By Bruce Finley The Denver Post
For drivers, shifting from gas to a zero-emissions electric vehicle means weighing steeper up-front costs against climate benefits and long-term money saved.
EVs don’t need gas, and studies have found they typically require less maintenance, with no oil changes and only tires, brakes and batteries — usually good for 100,000 miles — to replace.
Here are answers to some commonly asked questions about electric vehicles, or EVs:
How much do they cost?
Current prices exceed $100,000 for top models, such as the Tesla X, but deals for other models can be found as low as $20,000 after tax credits.
Those credits for buying (not leasing) new EVs — up to $2,500 from the state and $7,500 from the federal government — can defray the price. However, credits are vanishing as automakers, Tesla and General Motors so far, reach a threshold of selling a total of more than 200,000 electric vehicles nationwide.
Starting this summer, look for Rivian pickups priced around $75,000, likely appealing widely along with anticipated electric versions of the Ford F150. Toyota’s RAV-4 hybrid, priced around $41,000, has proved popular, along with the Prius Prime. A fully electric Volkswagen ID4, costing less than $55,000, may rival top models for style. Base prices hover around $31,600 for an electric Nissan Leaf, $29,900 for an electric Mini Cooper and $35,400 for a Tesla Model 3.
Why do they cost so much?
Battery costs are the problem. Industry analysts widely anticipate prices falling as companies improve batteries, just as tech improvements drove down costs of wind and solar energy. Tesla chief Elon Musk recently said his company will sell an electric car priced at $25,000 within three years.
Will the government help?
New government-backed incentives aren’t ruled out. President Joe Biden has said action to address climate warming must be the nation’s top priority, favoring a shift from gas to electric vehicles. Gov. Jared Polis has voiced enthusiasm. Colorado officials pointed to possible rebates for lowincome drivers under an Xcel Energy pilot program.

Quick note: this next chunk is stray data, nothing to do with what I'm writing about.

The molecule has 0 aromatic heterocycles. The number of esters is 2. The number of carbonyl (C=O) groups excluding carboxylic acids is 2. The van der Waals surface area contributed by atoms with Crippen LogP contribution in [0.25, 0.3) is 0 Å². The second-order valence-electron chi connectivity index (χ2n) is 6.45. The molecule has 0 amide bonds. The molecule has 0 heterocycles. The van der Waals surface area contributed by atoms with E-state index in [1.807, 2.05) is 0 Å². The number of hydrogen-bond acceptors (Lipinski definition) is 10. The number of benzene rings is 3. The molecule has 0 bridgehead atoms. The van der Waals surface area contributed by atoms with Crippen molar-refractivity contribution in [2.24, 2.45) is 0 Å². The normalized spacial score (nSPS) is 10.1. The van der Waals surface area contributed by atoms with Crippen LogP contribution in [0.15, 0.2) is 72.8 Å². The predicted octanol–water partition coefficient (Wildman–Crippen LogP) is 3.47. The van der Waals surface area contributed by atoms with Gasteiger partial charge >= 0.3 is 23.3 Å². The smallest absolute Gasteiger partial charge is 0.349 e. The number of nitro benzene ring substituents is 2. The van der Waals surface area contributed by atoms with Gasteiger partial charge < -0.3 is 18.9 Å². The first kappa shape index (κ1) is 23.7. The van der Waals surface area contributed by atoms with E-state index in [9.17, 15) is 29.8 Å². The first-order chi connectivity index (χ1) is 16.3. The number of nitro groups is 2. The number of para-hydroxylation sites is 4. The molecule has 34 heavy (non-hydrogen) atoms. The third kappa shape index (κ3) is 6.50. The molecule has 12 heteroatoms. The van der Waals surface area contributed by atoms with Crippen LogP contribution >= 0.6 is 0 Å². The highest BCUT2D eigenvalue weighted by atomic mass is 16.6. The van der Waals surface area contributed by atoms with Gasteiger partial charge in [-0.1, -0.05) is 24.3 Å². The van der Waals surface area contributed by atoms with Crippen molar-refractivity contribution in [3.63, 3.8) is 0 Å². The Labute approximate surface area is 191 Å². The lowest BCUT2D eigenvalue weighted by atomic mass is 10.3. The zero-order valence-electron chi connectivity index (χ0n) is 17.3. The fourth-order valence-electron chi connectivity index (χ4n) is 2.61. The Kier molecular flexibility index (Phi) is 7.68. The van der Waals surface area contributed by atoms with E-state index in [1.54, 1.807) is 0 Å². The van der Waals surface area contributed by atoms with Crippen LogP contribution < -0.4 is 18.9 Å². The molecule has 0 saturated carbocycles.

How much does the electricity cost?
Electricity costs around 13.28 cents per kilowatthour, varying around the country from 9 cents to 19 cents.
An EV typically requires about 30 kilowatt hours of electricity to travel 100 miles, approximately equivalent to what residents of an average house use in a day.
Electricity costs also vary based on when you plug in. Gas to travel 100 miles at current prices would cost about $11.50, compared with about $3.98 for charging an electric vehicle to travel that same distance.
How far can you drive on a charge?
Some EVs can travel more than 200 miles on a charge. Tesla vehicles can go 300 miles.
Latest top models are built to move more than 400 miles. Driving fast drains batteries, though, and freezing temperatures can reduce range by up to a third.
Where can you recharge EVs, and how long does it take?
EV battery charging looms as a challenge and source of “range anxiety” — the fear of running out — especially in the West, where distances can exceed 100 miles between cities.
Public charging stations, some free, can charge vehicles up to 80% in as little as 30 minutes. Many take longer. You can find locations using PlugShare.com.
Tesla owners are given access to a Supercharger network that includes fastcharging stations, and other networks such as EVgo, ChargePoint and Electrify America offer maps.
Charging at home at night while you sleep may be cheapest. You simply plug in and wait — maybe for several days with a standard household wall outlet (called “Level 1”) at the rate of about 4 miles of range per hour. A rapid charger requiring a 240-volt outlet installed by an electrician for around $750 (called “Level 2”) can charge batteries six times faster, typically infusing about 25 miles of range per hour.
In Colorado, utilities are expected to invest more than $100 million installing more charging stations over the next few years, concentrated along the interstates (25, 70, 76) and state highways (40, 50). Colorado Energy Office data show 34 EV rapid-charging stations as of December 2020.
What about insurance?
Insurance tends to cost about 23% more because of the higher cost of EVs, with their battery packs, compared with gas-powered vehicles.
Send EV questions to reporter Bruce Finley at bfinley@denverpost